Serving Larchmont Village, Hancock Park, and the Greater Wilshire neighborhoods of Los Angeles since 2011.

Coyote Encounter 

This coyote was out hunting this morning in Fremont Place.

I have seen coyotes for years in our neighborhood, but I’ve never actually had an encounter with one until this morning. 

Early this morning, I was walking our elderly dog, a 12-year-old black shepherd mix who doesn’t move as well as she used to and has definitely lost her hearing. As we were strolling back to the house I heard a scuffle noise. Odd, I thought. Maybe it was a bird landing? 

Even though she weighs 72 lbs, Bailey is no match for the coyote we encountered this morning.

It turns out it was a coyote approaching very closely the hind quarters of our dog. I turned around and let out a very loud scream. I don’t think I’ve ever screamed that loud in my life!  Needless to say, all three of us were startled! 

Moments later, it sunk in, this coyote was about to attack the dog! I let out another very loud scream, I stomped my feet, raised my arms, and tried to get very large to scare the coyote away from the dog. Once it retreated, then I decided I better get this dog into the house and did the thing you’re not supposed to do which is to turn and run. 

This only invited the coyote to chase us. I quickly remembered that you’re supposed to face the animal and try to haze the coyote with loud sounds and gestures which I tried to implement with some success. But this coyote was not going to give up easily. 

Each time, the coyote would retreat, I turned to walk towards the house. Seeing us retreat, the coyote would follow us. I kept turning around and screaming and stomping. Fortunately, all the ruckus I made got the attention of two gentleman gardeners who had just pulled up to work at my neighbor’s house. They came running over to help me. They started clapping hands and charging at the coyote which was ultimately successful. 

After I got the dog secured in the house, I left the house in my car. As I was driving out of the neighborhood, I spotted the coyote curiously sitting in the middle of the street. Then I saw a second coyote and realized they were probably working in tandem. Fortunately for me and our dog, we only encountered one of them. 

We frequently see coyotes in our neighborhood. Usually, they keep their distance, eyeing us as they walk around but I’d never seen one this close. It was a good lesson for me to remember to be alert and never to walk our dog without the airhorn that we bought to create a loud noise and haze the animals. 

Over the years, we’ve posted a number of stories about coyote sightings with recommendations from the Los Angeles Department of Animal Services. In 2016, Officer Hoang Dinh and California State Department of Fish and Wildlife Lt. Kent Smirl participated in a Buzz-sponsored Town Hall meeting on urban wildlife issues and provided some great information on how we can co-exist with these urban predators, who are a natural part of our neighborhoods. I got lucky because I did everything wrong as you can see from their suggestions below on hazing.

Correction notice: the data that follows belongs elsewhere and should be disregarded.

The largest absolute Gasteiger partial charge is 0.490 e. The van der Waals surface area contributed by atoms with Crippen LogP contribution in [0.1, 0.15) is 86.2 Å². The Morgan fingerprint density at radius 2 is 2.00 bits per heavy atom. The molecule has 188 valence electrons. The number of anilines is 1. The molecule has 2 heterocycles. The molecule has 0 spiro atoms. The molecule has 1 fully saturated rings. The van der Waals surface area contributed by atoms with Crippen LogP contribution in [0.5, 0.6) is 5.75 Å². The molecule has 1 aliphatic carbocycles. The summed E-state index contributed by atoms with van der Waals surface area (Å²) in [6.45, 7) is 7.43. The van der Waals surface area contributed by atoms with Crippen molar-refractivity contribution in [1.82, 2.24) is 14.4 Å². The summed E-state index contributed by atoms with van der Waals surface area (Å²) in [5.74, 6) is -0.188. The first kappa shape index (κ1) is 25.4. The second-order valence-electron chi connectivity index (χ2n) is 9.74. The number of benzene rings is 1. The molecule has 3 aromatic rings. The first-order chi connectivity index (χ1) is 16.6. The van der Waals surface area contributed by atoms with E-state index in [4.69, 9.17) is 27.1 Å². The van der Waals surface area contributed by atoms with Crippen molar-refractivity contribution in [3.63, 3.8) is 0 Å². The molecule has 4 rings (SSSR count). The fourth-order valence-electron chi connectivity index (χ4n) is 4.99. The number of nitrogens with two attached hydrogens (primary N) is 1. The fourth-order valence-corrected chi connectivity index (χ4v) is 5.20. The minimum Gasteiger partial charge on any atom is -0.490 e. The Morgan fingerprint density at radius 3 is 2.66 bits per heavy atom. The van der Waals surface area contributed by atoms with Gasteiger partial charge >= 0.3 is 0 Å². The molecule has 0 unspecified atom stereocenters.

Coyote Encounter and Hazing Tips

  • The technique of making yourself big and scary to a coyote is called “hazing.” It works because coyotes calculate risks vs. rewards very carefully, and hazing lets them know they’re not welcome.
  • The first step in coyote hazing is to maintain eye contact, which is an intimidating gesture.
  • Hold and wave a stick (or other threatening-looking item) high up over your head, to make you look bigger and even more opposing.
  • Throw your stick or other item in the animal’s general direction.
  • Noisy items, like loud shakers (e.g. a soda can filled with pea gravel or pennies) and whistles can also help scare off coyotes, but they should be combined with making yourself look big and intimidating at the same time.
  • Don’t scream in a high-pitched voice – it makes you look vulnerable. Instead, growl or roar at the coyote.
  • Do something unexpected. Coyotes learn quickly, so if every time they see a human, the human just reaches for its phone, or puts its hands up in the same way, the coyote won’t read it as a threat. The gesture should be big and different from what the animal has seen humans do before.
  • Don’t get too bold in chasing the coyote, and don’t corner it where it has no choice but to fight.
  • Slowly back away.
  • Hazing coyotes teaches them to be afraid of you (and other people)…which doesn’t hurt the coyote, but makes it less comfortable, less likely to settle in, and more likely to move on from its current surroundings, which is exactly what we want.

For more information, the Los Angeles Department of Animal Services also has some great information about urban predatory wildlife (including why the city doesn’t just kill or relocate coyotes) at

This coyote was spotted several hours later still roaming the neighborhood.
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Patricia Lombard
Patricia Lombard
Patricia Lombard is the publisher of the Larchmont Buzz. Patty lives with her family in Fremont Place. She has been active in neighborhood issues since moving here in 1989. Her pictorial history, "Larchmont" for Arcadia Press is available at Chevalier's Books.

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